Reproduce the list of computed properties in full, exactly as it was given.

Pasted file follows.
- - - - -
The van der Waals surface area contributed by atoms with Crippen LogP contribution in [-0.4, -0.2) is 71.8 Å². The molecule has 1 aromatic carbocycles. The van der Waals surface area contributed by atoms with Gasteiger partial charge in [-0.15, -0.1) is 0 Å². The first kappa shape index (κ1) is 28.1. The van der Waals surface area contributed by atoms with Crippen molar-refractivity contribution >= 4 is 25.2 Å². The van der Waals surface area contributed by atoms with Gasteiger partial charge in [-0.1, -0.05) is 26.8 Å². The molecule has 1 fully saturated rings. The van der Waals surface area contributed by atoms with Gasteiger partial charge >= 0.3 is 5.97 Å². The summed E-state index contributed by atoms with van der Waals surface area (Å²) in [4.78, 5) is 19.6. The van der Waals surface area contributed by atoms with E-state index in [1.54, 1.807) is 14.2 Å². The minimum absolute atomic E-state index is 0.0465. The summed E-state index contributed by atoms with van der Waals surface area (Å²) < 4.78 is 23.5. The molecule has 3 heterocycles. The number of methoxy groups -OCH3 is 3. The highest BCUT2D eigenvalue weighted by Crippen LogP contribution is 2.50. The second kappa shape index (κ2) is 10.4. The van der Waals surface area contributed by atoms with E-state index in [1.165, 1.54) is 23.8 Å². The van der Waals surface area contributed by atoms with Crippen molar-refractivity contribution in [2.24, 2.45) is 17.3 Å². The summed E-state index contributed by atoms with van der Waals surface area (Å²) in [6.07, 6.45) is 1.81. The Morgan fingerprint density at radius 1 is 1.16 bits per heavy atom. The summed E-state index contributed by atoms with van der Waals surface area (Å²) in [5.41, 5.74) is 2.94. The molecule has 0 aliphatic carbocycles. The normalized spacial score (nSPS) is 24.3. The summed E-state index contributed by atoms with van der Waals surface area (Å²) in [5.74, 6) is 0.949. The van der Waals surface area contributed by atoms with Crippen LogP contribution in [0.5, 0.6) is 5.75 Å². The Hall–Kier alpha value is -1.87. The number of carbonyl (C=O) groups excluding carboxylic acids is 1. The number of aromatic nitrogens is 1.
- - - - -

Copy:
The van der Waals surface area contributed by atoms with Crippen LogP contribution in [-0.4, -0.2) is 71.8 Å². The molecule has 1 aromatic carbocycles. The van der Waals surface area contributed by atoms with Gasteiger partial charge in [-0.15, -0.1) is 0 Å². The first kappa shape index (κ1) is 28.1. The van der Waals surface area contributed by atoms with Crippen molar-refractivity contribution >= 4 is 25.2 Å². The van der Waals surface area contributed by atoms with Gasteiger partial charge in [-0.1, -0.05) is 26.8 Å². The molecule has 1 fully saturated rings. The van der Waals surface area contributed by atoms with Gasteiger partial charge >= 0.3 is 5.97 Å². The summed E-state index contributed by atoms with van der Waals surface area (Å²) in [4.78, 5) is 19.6. The van der Waals surface area contributed by atoms with E-state index in [1.54, 1.807) is 14.2 Å². The minimum absolute atomic E-state index is 0.0465. The summed E-state index contributed by atoms with van der Waals surface area (Å²) < 4.78 is 23.5. The molecule has 3 heterocycles. The number of methoxy groups -OCH3 is 3. The highest BCUT2D eigenvalue weighted by Crippen LogP contribution is 2.50. The second kappa shape index (κ2) is 10.4. The van der Waals surface area contributed by atoms with E-state index in [1.165, 1.54) is 23.8 Å². The van der Waals surface area contributed by atoms with Crippen molar-refractivity contribution in [2.24, 2.45) is 17.3 Å². The summed E-state index contributed by atoms with van der Waals surface area (Å²) in [6.07, 6.45) is 1.81. The Morgan fingerprint density at radius 1 is 1.16 bits per heavy atom. The summed E-state index contributed by atoms with van der Waals surface area (Å²) in [5.41, 5.74) is 2.94. The molecule has 0 aliphatic carbocycles. The normalized spacial score (nSPS) is 24.3. The summed E-state index contributed by atoms with van der Waals surface area (Å²) in [5.74, 6) is 0.949. The van der Waals surface area contributed by atoms with Crippen LogP contribution in [0.5, 0.6) is 5.75 Å². The Hall–Kier alpha value is -1.87. The number of carbonyl (C=O) groups excluding carboxylic acids is 1. The number of aromatic nitrogens is 1.